If Broadcom gets its way, there could be one booth fewer at next year's Mobile World Congress trade show in Barcelona.
The semiconductor manufacturer upped its takeover bid for smartphone microprocessor maker Qualcomm on Monday, saying this is its final offer.
Chips from one or other of the two are inside most smartphones -- and many other devices found in corporate IT infrastructure where they power storage and wired and wireless networking.
A merger of the two could result in greater synergies in design and development -- or it could allow a single, powerful supplier to jack up prices in some markets.
Last November Broadcom offered to acquire Qualcomm for US$70 per share, or around $103 billion, but Qualcomm's board rejected the bid, saying it wanted tens of billions more.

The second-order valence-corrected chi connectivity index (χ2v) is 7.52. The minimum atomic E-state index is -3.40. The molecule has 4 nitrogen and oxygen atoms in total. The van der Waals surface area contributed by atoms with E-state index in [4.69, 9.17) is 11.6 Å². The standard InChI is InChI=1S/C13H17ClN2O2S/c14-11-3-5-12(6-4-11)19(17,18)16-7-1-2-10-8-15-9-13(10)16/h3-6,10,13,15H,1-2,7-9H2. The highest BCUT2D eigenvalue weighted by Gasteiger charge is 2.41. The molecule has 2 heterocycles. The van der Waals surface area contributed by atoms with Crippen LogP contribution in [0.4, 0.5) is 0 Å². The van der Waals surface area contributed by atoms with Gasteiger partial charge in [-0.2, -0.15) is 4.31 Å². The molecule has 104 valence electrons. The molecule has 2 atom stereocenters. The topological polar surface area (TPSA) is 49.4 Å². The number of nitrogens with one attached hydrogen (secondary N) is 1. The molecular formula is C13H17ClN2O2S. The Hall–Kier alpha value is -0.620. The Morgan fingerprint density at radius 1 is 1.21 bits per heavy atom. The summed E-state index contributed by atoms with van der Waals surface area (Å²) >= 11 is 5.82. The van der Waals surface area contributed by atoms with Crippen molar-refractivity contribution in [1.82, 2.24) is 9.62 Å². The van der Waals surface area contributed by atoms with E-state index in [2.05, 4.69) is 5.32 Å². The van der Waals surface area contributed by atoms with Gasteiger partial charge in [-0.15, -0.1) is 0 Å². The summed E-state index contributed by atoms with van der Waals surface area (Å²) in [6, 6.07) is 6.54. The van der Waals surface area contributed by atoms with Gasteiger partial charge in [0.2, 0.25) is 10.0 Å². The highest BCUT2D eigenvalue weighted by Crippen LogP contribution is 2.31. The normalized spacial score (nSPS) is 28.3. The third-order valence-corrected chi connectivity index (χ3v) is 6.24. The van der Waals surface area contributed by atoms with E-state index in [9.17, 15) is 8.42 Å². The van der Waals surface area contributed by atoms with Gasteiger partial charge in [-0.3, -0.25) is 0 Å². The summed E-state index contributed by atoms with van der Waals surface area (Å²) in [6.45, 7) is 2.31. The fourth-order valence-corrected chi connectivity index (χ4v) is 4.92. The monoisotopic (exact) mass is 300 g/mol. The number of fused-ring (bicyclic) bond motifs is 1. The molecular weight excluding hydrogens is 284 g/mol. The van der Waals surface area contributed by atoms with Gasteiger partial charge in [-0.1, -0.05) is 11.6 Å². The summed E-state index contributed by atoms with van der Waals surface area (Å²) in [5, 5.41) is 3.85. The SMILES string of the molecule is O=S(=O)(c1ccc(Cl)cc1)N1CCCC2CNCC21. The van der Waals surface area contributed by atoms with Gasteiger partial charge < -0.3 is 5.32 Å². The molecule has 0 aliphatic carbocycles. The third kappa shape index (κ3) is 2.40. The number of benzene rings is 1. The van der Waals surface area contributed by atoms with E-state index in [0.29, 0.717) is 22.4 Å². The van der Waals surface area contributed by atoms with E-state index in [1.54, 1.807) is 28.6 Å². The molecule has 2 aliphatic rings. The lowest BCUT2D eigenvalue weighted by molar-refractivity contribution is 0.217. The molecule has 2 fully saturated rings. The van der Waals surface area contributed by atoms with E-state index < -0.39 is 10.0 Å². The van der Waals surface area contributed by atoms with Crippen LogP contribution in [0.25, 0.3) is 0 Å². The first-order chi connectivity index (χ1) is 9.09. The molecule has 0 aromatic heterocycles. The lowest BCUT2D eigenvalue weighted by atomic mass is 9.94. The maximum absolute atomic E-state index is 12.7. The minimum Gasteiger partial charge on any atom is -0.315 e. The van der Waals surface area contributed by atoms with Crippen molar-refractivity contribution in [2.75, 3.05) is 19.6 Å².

It's almost got it: Broadcom has increased its offer to $82 per share, or over $120 billion.
Qualcomm is in the middle of a giant acquisition of its own, seeking to buy chip maker NXP Semiconductors. Broadcom made its latest offer conditional on Qualcomm closing that deal at the current offer price, or walking away from the deal: It's OK with raising its own bid, but doesn't want its target spending any more money.
The offer for Qualcomm dwarf sBroadcom's last big acquisition, in which it paid $5.5 billion to acquire Brocade, a manufacturer of networking hardware for data centers.